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Gardening Articles: Flowers :: Annuals

Fuchsia Flair (page 3 of 3)

by Joseph F. Williamson

Protection through Cold Winters

If winter lows will drop down into the mid-20s or lower, bring potted fuchsias indoors, and put them in a cool place until spring. Small container plants can stay outdoors if laid on their sides pot and all, and covered with sawdust. For plants in the ground, cut back branches and cover the base of the plants with sawdust.

Fourteen Favorites

Among the hundreds of fuchsia varieties sold in the United States, 14 are so good and so readily adaptable that they are sold, bought, displayed, and enjoyed everywhere that fuchsias can possibly be grown: the Pacific Coast; the Great Lakes regions; the Atlantic coast from the Carolinas north; and in New England. These varieties do not enjoy hot, steamy nights, but they tolerate them better than other varieties do. Flowers are single, semidouble, and double. The single flowers have four petals, the semidouble flowers five to eight petals, and double flowers more than eight.

To give you an idea of how long fuchsias have been popular and how many countries grow them, I've included the country and year of introduction for each variety. The kinds of fuchsia described here are all varieties of F. hybrida. Flowers of F. magellanica are always red and purple -- it's in plant size and growth habit that many named varieties differ.

'Autumnale' (Europe, 1880). Red and reddish violet flowers. Variegated yellow-and-green leaves turn to copper red. Hanging plant or shrub. Remarkably heat-tolerant.

'Billy Green' (Britain, 1966). Single salmon pink flowers. Vigorous shrub.

'Cascade' (United States, 1937). Single red and white flowers. Hanging-basket type.

'Checkerboard' (United States, 1948). Many single red-and-white flowers. Vigorous bush type. Remarkably heat-tolerant.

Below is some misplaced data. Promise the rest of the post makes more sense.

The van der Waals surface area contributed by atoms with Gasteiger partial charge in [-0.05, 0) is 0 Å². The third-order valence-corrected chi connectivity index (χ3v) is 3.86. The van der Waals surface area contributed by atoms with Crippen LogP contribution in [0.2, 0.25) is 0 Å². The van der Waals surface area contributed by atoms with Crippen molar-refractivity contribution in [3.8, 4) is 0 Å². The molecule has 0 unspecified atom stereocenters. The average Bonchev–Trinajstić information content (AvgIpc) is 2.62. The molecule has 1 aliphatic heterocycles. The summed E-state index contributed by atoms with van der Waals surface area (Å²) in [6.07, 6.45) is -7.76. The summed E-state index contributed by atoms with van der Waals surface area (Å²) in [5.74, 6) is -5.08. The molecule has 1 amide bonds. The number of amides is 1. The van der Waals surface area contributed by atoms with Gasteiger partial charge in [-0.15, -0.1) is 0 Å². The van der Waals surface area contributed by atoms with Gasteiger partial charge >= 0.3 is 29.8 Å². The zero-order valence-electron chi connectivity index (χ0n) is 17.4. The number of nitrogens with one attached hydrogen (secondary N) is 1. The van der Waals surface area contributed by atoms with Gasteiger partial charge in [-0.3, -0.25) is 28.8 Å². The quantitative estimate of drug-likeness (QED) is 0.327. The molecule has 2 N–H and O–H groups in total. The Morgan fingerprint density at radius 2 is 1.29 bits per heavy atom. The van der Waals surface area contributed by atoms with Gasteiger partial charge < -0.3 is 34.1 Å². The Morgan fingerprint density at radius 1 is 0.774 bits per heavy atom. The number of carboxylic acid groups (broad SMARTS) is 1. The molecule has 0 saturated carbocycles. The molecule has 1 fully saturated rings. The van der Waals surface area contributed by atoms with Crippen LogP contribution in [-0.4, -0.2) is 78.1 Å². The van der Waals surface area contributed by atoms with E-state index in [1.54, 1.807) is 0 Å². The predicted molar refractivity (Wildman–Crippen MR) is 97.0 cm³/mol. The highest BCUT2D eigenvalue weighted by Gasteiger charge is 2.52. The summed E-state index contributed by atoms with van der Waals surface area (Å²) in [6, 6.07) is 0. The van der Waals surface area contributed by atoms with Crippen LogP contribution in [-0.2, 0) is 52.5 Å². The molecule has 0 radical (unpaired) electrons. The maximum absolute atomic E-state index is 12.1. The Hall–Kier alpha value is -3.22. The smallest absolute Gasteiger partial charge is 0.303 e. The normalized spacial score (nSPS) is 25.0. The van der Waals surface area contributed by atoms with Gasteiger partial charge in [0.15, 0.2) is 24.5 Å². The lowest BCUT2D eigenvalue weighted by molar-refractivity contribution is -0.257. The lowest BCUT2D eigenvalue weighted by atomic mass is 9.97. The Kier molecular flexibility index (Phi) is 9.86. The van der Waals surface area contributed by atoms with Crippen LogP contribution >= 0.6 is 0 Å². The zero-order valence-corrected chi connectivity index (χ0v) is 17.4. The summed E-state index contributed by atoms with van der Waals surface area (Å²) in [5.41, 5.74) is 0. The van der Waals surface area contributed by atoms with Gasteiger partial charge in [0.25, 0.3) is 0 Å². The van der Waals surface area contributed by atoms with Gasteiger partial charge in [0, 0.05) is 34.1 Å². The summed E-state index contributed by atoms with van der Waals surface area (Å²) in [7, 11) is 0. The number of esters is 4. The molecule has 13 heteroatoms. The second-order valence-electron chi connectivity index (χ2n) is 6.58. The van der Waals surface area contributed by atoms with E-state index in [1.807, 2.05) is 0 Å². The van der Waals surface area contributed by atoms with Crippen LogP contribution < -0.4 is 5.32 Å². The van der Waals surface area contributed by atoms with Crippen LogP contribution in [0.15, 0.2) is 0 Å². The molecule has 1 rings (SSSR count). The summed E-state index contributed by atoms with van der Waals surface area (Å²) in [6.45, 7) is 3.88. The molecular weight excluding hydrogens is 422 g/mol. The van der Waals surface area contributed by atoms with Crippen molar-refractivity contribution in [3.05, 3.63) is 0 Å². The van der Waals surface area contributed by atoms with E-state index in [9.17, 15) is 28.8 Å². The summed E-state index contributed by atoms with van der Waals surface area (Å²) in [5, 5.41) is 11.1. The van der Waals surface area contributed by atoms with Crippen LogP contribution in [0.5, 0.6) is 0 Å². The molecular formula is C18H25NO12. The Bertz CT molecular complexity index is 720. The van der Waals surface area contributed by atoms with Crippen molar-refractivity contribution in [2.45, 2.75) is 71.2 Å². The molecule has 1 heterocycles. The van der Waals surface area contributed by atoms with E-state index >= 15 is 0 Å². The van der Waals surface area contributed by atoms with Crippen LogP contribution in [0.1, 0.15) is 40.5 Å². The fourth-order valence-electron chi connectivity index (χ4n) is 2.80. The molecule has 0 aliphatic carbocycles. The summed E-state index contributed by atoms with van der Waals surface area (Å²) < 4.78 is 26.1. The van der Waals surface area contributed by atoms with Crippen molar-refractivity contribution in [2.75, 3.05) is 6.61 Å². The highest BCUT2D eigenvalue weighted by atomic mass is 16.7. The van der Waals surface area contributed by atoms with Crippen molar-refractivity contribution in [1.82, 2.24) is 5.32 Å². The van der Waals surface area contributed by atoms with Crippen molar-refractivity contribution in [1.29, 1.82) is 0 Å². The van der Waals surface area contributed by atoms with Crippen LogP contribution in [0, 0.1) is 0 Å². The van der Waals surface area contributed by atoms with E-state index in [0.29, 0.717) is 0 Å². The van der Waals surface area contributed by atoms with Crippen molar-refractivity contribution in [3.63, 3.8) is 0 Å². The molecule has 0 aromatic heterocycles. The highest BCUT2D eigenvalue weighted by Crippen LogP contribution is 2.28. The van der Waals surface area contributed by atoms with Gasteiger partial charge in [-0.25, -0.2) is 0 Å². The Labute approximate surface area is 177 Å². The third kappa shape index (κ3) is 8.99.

'Display' (Britain, 1881). Single flowers in violet and shades of pink. Bush type. Notably hardy.

'Dollar Princess' (France, 1912). Small, profuse double flowers are cherry red and rich violet. Bush type. Notably hardy. Remarkably heat-tolerant.

'Gartenmeister Bonstedt' (Germany, 1905). Long, tubular orange-red flowers. Dark bronze red-green leaves. Bush type.

'Hidcote Beauty' (Britain, 1949). Many single medium-sized flowers in cream and pale salmon pink. Bush type. Remarkably heat-tolerant.

'Lena' (Britain, 1862). Many semidouble flowers in coral pink and deep pink. Vigorous bush type. Hardy.

'Marinka' (France, 1902). The most popular fuchsia of all, with many medium-sized single red flowers. Hanging plant.

'Mary' (Germany, 1894). Bright scarlet single flowers. Dark green leaves with reddish purple veins. Bush form.

'Swingtime' (United States, 1950). Many scarlet, milky white, and cherry red flowers on vigorous plants. Hanging plant.

'Thalia' (Germany, 1905). Long, slender, light orange-red flowers. Bushy shrub. Fairly tender.

'Tom Thumb' (France, 1850). Carmine and mauve-violet flowers. Bushy and hardy.

Joseph F. Williamson is a former editor at Sunset Magazine, and a principal author of Sunset's Western Garden Book (Sunset Publishing Corp., 2001; $37)

Photography by Suzanne DeJohn/National Gardening Association

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